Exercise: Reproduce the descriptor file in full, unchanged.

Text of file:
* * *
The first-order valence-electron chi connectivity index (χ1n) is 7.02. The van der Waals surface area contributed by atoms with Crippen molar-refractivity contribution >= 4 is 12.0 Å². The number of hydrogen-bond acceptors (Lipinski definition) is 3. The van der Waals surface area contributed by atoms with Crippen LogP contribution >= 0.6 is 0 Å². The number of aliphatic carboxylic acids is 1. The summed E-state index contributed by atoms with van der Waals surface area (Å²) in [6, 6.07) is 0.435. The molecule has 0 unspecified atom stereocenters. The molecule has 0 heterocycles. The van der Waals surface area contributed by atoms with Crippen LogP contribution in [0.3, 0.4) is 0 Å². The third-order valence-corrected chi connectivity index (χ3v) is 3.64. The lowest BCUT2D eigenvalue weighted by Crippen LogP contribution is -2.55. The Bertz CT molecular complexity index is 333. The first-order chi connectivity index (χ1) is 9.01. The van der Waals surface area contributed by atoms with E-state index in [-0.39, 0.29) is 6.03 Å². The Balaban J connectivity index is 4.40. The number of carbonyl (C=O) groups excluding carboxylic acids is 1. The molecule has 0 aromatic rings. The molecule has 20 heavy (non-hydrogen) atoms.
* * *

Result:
The first-order valence-electron chi connectivity index (χ1n) is 7.02. The van der Waals surface area contributed by atoms with Crippen molar-refractivity contribution >= 4 is 12.0 Å². The number of hydrogen-bond acceptors (Lipinski definition) is 3. The van der Waals surface area contributed by atoms with Crippen LogP contribution >= 0.6 is 0 Å². The number of aliphatic carboxylic acids is 1. The summed E-state index contributed by atoms with van der Waals surface area (Å²) in [6, 6.07) is 0.435. The molecule has 0 unspecified atom stereocenters. The molecule has 0 heterocycles. The van der Waals surface area contributed by atoms with Crippen LogP contribution in [0.3, 0.4) is 0 Å². The third-order valence-corrected chi connectivity index (χ3v) is 3.64. The lowest BCUT2D eigenvalue weighted by Crippen LogP contribution is -2.55. The Bertz CT molecular complexity index is 333. The first-order chi connectivity index (χ1) is 9.01. The van der Waals surface area contributed by atoms with E-state index in [-0.39, 0.29) is 6.03 Å². The Balaban J connectivity index is 4.40. The number of carbonyl (C=O) groups excluding carboxylic acids is 1. The molecule has 0 aromatic rings. The molecule has 20 heavy (non-hydrogen) atoms.